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Ryanair profits to fall as fares weaken and costs rise

Ryanair has turned in a 10% rise in full-year net profit to €1.45 billion ($1.7 billion), but is not expecting to reach the same level next year.

The airline is forecasting a profit of €1.25-1.35 billion for 2018-19.

Ryanair has opted for an outlook on the "pessimistic side of cautious", because it expects higher oil prices which will add €400 million to its fuel expenditure.

While passenger numbers will rise by 7% to 139 million, it says load factors will stay flat at 95%.

It adds that its non-fuel unit costs will rise by up to 6% as a result of higher salaries for cockpit and cabin crew. The airline is also investing ahead of plans to expand its fleet from 430 to 600 aircraft.

"Forward bookings are strong but pricing remains soft," says the carrier. It says it is "cautiously" forecasting "broadly flat" average fares for 2018-19.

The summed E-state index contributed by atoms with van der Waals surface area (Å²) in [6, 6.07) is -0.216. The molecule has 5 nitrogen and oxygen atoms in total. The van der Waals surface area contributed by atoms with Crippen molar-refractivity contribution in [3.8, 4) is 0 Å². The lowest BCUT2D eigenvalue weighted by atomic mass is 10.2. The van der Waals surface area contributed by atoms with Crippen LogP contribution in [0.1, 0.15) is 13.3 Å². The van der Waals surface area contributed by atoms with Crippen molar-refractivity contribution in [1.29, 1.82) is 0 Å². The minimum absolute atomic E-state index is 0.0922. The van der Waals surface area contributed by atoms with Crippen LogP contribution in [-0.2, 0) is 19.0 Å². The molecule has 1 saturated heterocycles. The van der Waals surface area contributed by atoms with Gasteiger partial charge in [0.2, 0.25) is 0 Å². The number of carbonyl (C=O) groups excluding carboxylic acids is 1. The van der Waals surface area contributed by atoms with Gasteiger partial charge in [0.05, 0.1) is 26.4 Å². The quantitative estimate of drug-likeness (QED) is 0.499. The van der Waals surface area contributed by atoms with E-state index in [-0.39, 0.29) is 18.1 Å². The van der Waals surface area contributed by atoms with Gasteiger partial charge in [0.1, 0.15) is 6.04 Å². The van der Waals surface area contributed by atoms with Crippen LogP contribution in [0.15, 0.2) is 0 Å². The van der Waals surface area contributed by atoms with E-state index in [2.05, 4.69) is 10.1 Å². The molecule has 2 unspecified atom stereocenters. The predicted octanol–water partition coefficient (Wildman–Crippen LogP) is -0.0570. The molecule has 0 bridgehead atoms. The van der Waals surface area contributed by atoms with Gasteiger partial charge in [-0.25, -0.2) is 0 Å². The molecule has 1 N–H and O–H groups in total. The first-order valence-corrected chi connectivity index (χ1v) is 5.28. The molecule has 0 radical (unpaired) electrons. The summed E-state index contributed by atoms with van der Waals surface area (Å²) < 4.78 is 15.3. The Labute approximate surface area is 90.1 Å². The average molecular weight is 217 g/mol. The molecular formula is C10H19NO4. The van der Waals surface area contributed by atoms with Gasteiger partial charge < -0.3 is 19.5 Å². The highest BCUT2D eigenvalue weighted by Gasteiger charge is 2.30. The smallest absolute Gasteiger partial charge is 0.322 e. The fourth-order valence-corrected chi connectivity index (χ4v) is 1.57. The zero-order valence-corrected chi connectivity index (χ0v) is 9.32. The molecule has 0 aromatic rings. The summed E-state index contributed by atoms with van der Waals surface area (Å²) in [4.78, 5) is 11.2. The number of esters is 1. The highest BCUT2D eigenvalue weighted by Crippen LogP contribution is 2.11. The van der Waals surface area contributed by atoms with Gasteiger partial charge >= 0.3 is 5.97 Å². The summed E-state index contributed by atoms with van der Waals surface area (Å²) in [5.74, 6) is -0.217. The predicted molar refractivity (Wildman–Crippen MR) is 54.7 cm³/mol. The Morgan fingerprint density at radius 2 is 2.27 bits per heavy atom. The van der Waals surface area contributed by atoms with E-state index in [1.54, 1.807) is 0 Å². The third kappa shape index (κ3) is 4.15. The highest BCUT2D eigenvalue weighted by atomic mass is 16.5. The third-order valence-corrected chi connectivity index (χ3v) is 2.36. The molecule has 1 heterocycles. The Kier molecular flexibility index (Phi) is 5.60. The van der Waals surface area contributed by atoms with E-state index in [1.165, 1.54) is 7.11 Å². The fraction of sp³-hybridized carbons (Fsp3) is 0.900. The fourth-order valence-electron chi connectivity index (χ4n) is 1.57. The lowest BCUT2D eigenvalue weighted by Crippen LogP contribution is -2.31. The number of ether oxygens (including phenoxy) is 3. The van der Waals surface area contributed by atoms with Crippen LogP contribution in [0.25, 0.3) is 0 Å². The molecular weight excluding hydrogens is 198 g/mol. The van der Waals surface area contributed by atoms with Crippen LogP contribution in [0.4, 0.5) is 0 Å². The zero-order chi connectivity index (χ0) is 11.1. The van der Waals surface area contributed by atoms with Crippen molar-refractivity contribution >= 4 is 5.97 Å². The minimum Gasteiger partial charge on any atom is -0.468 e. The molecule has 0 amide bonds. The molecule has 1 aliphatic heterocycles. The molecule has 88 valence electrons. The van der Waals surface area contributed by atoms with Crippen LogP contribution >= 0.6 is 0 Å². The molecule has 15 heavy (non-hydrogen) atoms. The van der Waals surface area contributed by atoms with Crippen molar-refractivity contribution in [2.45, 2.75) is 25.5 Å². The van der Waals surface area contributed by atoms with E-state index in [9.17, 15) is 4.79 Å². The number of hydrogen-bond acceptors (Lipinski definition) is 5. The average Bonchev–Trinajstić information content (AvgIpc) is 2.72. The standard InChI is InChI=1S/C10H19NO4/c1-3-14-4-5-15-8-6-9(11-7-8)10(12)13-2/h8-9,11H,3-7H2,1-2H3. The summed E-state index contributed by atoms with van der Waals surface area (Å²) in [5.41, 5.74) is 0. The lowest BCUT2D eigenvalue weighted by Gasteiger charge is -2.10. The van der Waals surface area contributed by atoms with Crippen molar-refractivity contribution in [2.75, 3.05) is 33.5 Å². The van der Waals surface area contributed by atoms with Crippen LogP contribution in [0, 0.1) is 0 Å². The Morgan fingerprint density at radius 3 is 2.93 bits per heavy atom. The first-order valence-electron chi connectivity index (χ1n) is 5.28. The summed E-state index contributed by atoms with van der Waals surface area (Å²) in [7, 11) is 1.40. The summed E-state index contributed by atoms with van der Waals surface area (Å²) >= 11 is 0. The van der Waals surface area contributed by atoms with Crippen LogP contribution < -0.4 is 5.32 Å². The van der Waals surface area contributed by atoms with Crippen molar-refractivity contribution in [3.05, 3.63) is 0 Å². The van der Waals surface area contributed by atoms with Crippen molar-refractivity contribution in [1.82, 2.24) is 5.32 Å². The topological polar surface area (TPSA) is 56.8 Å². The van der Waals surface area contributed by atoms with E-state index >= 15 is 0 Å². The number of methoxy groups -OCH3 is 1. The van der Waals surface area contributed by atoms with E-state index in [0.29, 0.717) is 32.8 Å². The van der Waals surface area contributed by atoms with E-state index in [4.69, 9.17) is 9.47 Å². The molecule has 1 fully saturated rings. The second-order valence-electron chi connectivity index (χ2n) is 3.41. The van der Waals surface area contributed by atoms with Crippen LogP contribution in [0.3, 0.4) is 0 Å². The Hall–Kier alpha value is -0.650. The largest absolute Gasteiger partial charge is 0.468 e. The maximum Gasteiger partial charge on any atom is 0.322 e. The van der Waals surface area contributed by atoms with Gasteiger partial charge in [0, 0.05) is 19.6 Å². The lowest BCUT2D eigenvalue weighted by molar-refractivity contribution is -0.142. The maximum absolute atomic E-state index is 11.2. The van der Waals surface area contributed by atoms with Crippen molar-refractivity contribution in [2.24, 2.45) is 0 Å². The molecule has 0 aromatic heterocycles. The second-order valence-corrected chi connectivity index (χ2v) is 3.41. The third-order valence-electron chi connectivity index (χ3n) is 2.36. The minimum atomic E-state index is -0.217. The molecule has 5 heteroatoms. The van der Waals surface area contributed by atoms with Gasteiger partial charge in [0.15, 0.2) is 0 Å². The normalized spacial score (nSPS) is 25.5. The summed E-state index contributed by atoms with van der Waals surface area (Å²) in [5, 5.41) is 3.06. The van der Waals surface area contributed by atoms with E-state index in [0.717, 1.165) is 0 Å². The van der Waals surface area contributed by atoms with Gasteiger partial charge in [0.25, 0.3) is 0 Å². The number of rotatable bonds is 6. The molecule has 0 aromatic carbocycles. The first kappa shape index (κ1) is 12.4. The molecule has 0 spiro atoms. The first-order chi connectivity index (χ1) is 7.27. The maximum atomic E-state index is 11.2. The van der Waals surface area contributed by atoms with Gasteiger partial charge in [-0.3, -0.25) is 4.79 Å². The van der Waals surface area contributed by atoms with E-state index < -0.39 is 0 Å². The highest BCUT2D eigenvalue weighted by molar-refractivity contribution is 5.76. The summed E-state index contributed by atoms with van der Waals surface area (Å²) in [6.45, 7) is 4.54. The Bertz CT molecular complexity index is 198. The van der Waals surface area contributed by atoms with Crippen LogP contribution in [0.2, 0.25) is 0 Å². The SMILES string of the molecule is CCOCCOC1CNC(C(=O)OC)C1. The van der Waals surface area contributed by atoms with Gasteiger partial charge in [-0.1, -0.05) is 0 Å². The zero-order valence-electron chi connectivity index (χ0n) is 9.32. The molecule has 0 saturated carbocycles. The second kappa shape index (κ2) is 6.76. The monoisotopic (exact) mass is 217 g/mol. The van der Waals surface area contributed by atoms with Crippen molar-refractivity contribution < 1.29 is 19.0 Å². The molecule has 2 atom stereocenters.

Ryanair says it does not expect ancillary revenues to offset the impact of higher costs and lower fares.

It outlook excludes the investment in Austrian operator Laudamotion because it has yet to secure regulatory clearance.

Ryanair achieved its full-year profit rise for 2017-18 despite a 3% fall in fares and the fallout from its high-profile pilot rostering problems.

The airline managed to increase passenger numbers by 9% to 130 million and cut unit costs by 1% – although non-fuel unit costs rose by 3%.

Ryanair says the European environment is still subject to overcapacity, and it states that it expects "above average" European Union capacity growth to continue over 2018-19.

"This may be partly ameliorated by the switch of some charter capacity back to previously security-challenged markets such as Turkey and Egypt," it states.

"We expect later in the year, some upward pressure on pricing as significantly higher oil prices impact margins, especially those EU airlines who continue to expand despite having no prospect of achieving profitability."

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